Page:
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  11. Apricot jam is one of my favourites and I think of it as special, a bit of a treat. I love it on toasted brioche best of all. I've never made it as I thought that, given the cost of the fruit, I might as well just buy a good quality jar instead. It's encouraging to hear that apricots can be found cheaply!

    Can I meekly say (and I totally bow down to your greater knowledge here Sue!) that vanilla and rhubarb jam is pretty delicious (think rhubarb and custard). I also experimented with strawberry and basil at the weekend too, that was nice. x

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    1. I am sure they are both very delicious Gillian. I think my point is that homemade jam is fabulous anyway without any embellishment. Actually this is a bit of a hobby horse of mine which probably deserves a whole post to itself someday.

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    2. I agree, and I look forward to you post. I love to hear people talk about their hobby horses!

      ( I might do one on the mis-use of jam jars, and also the pointless scattering of flowers on food...)

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    3. Oh definitely do that, it's a post which needs to be written.

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  12. Anonymous7:21 pm BST

    Can I come to your house and eat your blackcurrant jam that has hardly been touched If you have any blackcurrant ice cream as well I will gladly pay a kings ransom for it!

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    1. I'm afraid that now the kids have realised that the blackcurrant jam is not damson jam they are digging in with enthusiasm. No blackcurrant ice cream here I'm afraid, my currant crop is currently v.bad.

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  13. Sue,

    Long time reader, first time poster here! I usually make the 'French Apricot Jam' from Sarah Ravens Garden Cookbook, have you tried it? In fact we use the same method for all our soft fruit jam, as its so simple: stone and cut up fruit (actually I think in the case of the apricot jam they're still in their halves), if its raspberries, you don't even need to do that! Mix with the sugar - we usually use less than equal weight as we prefer less sugar. Leave overnight. Bring gently to simmer and bubble for 5-15 mins. It can make a loose-ish jam, but we like that too (works better with ice cream!)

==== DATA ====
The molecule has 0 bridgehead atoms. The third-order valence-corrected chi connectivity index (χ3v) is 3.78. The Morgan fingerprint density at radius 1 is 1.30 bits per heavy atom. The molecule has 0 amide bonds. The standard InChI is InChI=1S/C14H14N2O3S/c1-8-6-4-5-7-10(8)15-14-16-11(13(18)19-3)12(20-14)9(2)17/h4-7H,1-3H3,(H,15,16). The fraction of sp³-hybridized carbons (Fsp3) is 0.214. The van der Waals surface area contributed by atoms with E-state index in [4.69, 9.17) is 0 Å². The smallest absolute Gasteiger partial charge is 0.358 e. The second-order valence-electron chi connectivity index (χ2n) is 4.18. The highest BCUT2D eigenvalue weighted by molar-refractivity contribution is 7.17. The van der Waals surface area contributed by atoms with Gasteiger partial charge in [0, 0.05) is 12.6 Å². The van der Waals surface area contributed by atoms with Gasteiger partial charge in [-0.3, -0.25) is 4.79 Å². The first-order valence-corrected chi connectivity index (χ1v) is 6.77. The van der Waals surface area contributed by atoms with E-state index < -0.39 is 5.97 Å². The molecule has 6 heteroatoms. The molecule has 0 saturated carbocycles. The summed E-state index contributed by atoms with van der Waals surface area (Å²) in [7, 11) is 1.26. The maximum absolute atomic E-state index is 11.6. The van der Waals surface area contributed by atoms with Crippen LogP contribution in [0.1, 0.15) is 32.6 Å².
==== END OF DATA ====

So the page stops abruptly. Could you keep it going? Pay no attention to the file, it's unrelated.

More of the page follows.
Thabks so much for your blog, love reading about what you're up to (especially in the kitchen!)

    Fran

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    1. Hi Fran, yes I have made raspberry jam exactly like that and it is very good indeed, I must try it with apricots next time, thank you.

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  14. Hi Sue did you know that if you put the apricot kernels in vodka with sugar and leave in sunlight for a while you get a liqueur that is very like ameretto. I usually make mine when I do apricot jam rather than throwing away the kernels (agree with you that they don't add anything to the jam). It is really delicious and I use it when I make tiramisu! You don't need to break them, just put them in whole.

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    1. PS meant to add how much I love your blog!

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    2. Thank you, and what a good idea for using the kernels, I'm always interested in anything alcoholic!

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  15. Anonymous8:21 pm BST

    Dear Sue, i cant tell you how much i'm loving your return to the kitchen😊😊
    Very best wishes Claire Pengelly xxx

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  16. Anonymous9:39 pm BST

    I like any recipe that says "4 lb of sugar." Have to hum loudly to drown out the voices that claim we are doomed from eating refined white stuff. I'm not listening. Lalalalalalalalala. The thought of a simple biscuit with this golden loveliness on it, smear of butter. Ahhh.
    Ooops. By biscuit I mean the American bready thing, whatever you call it. Not a cookie thing, though I wouldn't pass it up. How about that cake you did a while ago with coffee? But not coffee, a fruity soak. I tried to make it but alas I did a very fast, clumsy translation. Just now getting around to cleaning up the burnt mess on the bottom of the oven from where the batter bubbled over. But I salvaged the cake and it was very nice with blueberries and cream.
    Love your simple, handcrafted labels.

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  17. Sue - I am rereading your archives in a bid to improve my kitchen skills which are patchy to say the least - today I tried 'fork biscuits' thinking they'd be quick as I had to rush out. They seemed to take ages to go golden, and I was hopping from foot to foot, eventually trying one and thinking it was a bit raw-tasting. When I switched the oven off I noticed it had been on grill, not oven….I confessed to my daughter later - she suggested (jokingly) that I put them back in upside-down, which I did... and they're fine! So now you know that if ever your oven dies, you can always produce grilled biscuits.
    Great jam by the way.

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    1. You had me worried there Marge. I wonder if you could grill a cake.....?